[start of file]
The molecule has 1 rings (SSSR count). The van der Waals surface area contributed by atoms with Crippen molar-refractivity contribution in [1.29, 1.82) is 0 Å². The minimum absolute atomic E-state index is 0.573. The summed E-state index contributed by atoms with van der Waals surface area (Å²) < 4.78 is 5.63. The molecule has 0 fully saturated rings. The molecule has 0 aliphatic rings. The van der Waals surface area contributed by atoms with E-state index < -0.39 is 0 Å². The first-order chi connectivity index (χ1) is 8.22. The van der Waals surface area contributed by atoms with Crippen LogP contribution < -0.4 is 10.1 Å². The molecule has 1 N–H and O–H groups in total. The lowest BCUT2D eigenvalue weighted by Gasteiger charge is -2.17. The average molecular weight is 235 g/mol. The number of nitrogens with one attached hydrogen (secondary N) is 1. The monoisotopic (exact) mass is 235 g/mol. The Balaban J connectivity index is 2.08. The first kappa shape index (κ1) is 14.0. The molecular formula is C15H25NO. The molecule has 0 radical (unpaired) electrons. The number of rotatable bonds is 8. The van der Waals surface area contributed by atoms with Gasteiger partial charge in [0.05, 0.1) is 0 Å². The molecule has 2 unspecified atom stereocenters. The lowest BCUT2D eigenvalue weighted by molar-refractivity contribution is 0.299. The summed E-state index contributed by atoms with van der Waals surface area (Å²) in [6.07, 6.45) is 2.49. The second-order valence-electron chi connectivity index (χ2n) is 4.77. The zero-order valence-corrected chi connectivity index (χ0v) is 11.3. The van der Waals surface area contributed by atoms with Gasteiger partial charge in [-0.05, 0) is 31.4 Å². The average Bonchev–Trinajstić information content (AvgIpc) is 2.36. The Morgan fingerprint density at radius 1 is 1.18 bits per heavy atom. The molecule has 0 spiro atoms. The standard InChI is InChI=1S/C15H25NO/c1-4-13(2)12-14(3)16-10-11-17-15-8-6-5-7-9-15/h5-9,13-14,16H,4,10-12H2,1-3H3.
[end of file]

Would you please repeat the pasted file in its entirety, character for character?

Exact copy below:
The molecule has 1 rings (SSSR count). The van der Waals surface area contributed by atoms with Crippen molar-refractivity contribution in [1.29, 1.82) is 0 Å². The minimum absolute atomic E-state index is 0.573. The summed E-state index contributed by atoms with van der Waals surface area (Å²) < 4.78 is 5.63. The molecule has 0 fully saturated rings. The molecule has 0 aliphatic rings. The van der Waals surface area contributed by atoms with E-state index < -0.39 is 0 Å². The first-order chi connectivity index (χ1) is 8.22. The van der Waals surface area contributed by atoms with Crippen LogP contribution < -0.4 is 10.1 Å². The molecule has 1 N–H and O–H groups in total. The lowest BCUT2D eigenvalue weighted by Gasteiger charge is -2.17. The average molecular weight is 235 g/mol. The number of nitrogens with one attached hydrogen (secondary N) is 1. The monoisotopic (exact) mass is 235 g/mol. The Balaban J connectivity index is 2.08. The first kappa shape index (κ1) is 14.0. The molecular formula is C15H25NO. The molecule has 0 radical (unpaired) electrons. The number of rotatable bonds is 8. The van der Waals surface area contributed by atoms with Gasteiger partial charge in [0.05, 0.1) is 0 Å². The molecule has 2 unspecified atom stereocenters. The lowest BCUT2D eigenvalue weighted by molar-refractivity contribution is 0.299. The summed E-state index contributed by atoms with van der Waals surface area (Å²) in [6.07, 6.45) is 2.49. The second-order valence-electron chi connectivity index (χ2n) is 4.77. The zero-order valence-corrected chi connectivity index (χ0v) is 11.3. The van der Waals surface area contributed by atoms with Gasteiger partial charge in [-0.05, 0) is 31.4 Å². The average Bonchev–Trinajstić information content (AvgIpc) is 2.36. The Morgan fingerprint density at radius 1 is 1.18 bits per heavy atom. The molecule has 0 spiro atoms. The standard InChI is InChI=1S/C15H25NO/c1-4-13(2)12-14(3)16-10-11-17-15-8-6-5-7-9-15/h5-9,13-14,16H,4,10-12H2,1-3H3.